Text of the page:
Anyway, this tent has been used fairly often since 1987. The combination of fabrics -- treated canvas and light nylon -- has been very practical.]

Now if I only had a place to clean it...

Offline AunNordDuNord

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Re: False bottoms and fire shield
« Reply #7 on: December 07, 2017, 01:28:10 PM »
Hybrid tents are not a bad way to go, some on weight and bulk!!The design I'm working on would be hybrid, for the same reason Dave have mention! On a 8 panel tent, I would have 3 panels where the stove would be in teated cotton, and the rest some kind of lighter synthetic fabric, I'm thinking a somewhat heavy SilPoly or SilNylon....

Offline Bothwell Voyageur

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Re: False bottoms and fire shield
« Reply #8 on: December 07, 2017, 01:47:01 PM »
Hybrid tents are not a bad way to go, some on weight and bulk!!The design I'm working on would be hybrid, for the same reason Dave have mention! On a 8 panel tent, I would have 3 panels where the stove would be in teated cotton, and the rest some kind of lighter synthetic fabric, I'm thinking a somewhat heavy SilPoly or SilNylon....

Probably cheaper too!

Making the sides in poly and the roof in cotton would retain breathability and stop the indoor snow I get in the morning with my nylon tent. I wonder if you could get away with an uncoated synthetic? Maybe Wiggy has something?

Back on topic, as I said. If you are happy with the system that is good. Rather like putting your finger on top of the log being split, the folk who are good at it will tell everyone that it is a great technique. The rest of us may want to have a wider margin of safety.

And new cotton reflects about 60-70% of the mid infrared and has an ignition point of 300 deg. C.

Washing your tent in the bath works fine or get one of those kiddies paddling pools for the summer.
www.canoepaddler.me.uk for canoe tripping and winter trekking photos and fireboxes

Offline Dave Hadfield

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Re: False bottoms and fire shield
« Reply #9 on: December 07, 2017, 02:07:54 PM »
Most of the tent in the photo is exactly that, uncoated synthetic. 1980's rip-stop nylon. I refused all coatings because I wanted it to breathe.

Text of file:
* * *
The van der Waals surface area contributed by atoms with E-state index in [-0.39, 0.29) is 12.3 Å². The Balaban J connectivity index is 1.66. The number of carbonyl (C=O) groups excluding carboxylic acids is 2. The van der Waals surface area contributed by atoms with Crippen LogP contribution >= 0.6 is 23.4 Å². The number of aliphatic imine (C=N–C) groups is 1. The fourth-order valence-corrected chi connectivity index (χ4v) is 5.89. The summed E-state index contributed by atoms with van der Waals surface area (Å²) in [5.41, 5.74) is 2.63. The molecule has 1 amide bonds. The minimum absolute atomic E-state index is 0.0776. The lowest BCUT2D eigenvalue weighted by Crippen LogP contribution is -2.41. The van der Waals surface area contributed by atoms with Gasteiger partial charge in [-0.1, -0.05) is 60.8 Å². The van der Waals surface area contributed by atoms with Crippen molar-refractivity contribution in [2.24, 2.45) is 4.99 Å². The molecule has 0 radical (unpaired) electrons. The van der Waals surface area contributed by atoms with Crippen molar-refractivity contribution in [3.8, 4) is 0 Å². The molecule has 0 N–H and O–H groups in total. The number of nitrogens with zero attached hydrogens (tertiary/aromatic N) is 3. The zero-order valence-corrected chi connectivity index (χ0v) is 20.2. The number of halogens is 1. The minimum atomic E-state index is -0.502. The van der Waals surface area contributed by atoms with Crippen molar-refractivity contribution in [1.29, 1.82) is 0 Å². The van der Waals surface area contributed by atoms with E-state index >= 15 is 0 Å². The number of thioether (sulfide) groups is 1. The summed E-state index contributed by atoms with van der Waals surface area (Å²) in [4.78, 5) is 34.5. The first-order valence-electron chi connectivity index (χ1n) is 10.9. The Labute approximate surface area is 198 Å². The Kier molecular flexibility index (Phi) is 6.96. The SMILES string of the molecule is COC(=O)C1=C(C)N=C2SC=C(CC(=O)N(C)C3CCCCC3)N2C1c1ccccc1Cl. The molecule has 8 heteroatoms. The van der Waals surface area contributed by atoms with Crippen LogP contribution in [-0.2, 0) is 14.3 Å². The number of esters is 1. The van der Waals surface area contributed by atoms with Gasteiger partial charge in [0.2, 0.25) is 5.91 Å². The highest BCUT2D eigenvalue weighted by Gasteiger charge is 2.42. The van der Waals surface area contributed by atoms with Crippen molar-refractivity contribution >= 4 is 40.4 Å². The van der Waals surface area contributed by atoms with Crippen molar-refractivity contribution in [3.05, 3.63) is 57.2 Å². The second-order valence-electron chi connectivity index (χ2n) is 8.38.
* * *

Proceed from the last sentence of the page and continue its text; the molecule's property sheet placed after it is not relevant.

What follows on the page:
However there is still condensation on it in the mornings because I let the stove go out. And frost will condense on a spider web, let alone breathable fabrics.

One other factor about the fire risk -- the back of the stove doesn't get as hot as the sides. I'm always raking the coals forward, toward the door, in use.

Offline southcove

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Re: False bottoms and fire shield
« Reply #10 on: December 07, 2017, 04:31:11 PM »
There are buliding wrap materials (like Typar) that are mandatory underlayments for many fire prone areas out west in the US (that I know of)... these go between the siding and the sheathing underlayment whether plywood, foam insulating board or OSB type materials.   

Like Dave has experienced, they seem to have more reflective properties and higher rated heat melting points than anything I can buy through my business here in the NE US.   They might indeed work more efficiently than our common thin sheet metal (flashing), they'd certainly be easier to pack on the sled and hang behind the stove.  And be quieter too.

In AUS, where there is a very high building standard in fire prone areas, Moondog here has fairly recently done over the siding on his house, that fire resistant house wrap material is called "sarking" I believe and I have  piece of it on my desk.

A fast perusal of 3 industry catalogs for building supplies offered ony Tyvek clones.   None offered up melting point specs only vapor permiability numbers.   

In our big wall tent we use a fibreglass based fire suppression blanket behind the stove, but it's annoying to cart around, hang and attracts schmaltz of every sort.


Offline Bioguide

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Re: False bottoms and fire shield
« Reply #11 on: December 07, 2017, 06:09:54 PM »
Snowtrekker sells their bottom heat shield material (aluminized fiberglass cloth) in linear feet. The fabric is 60” wide and I bought 1 yard of it and cut it length wise and use one piece along the backside of the stove in both of my tents. Relatively light and easy to store... i.e. roll it or fold it.


Online chimpac

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Re: False bottoms and fire shield
« Reply #12 on: December 07, 2017, 06:28:46 PM »
I love the heat that comes from the bottom of my stove.
I use it to broil ribs or other tasty meat. The food gets nice and brown sometimes a bit of burn. There is no need to watch it close like frying with thin kettles.
To get more broil heat I moved my bottom ash grate lower to the very bottom of the stove body, so ash collects in a pan outside the stove.
If I am not broiling I warm my feet under the stove or I lay a reflector under the stove to direct the radiant heat out to me.

Offline AunNordDuNord

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Re: False bottoms and fire shield
« Reply #13 on: December 07, 2017, 08:00:27 PM »
Bioguide, I should get myself some of that stuff too!

Offline Bothwell Voyageur

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Re: False bottoms and fire shield
« Reply #14 on: December 08, 2017, 07:49:20 AM »
Bioguide, I should get myself some of that stuff too!

Definitely the deluxe option, goes very nicely with a Ti stove!
www.canoepaddler.me.uk for canoe tripping and winter trekking photos and fireboxes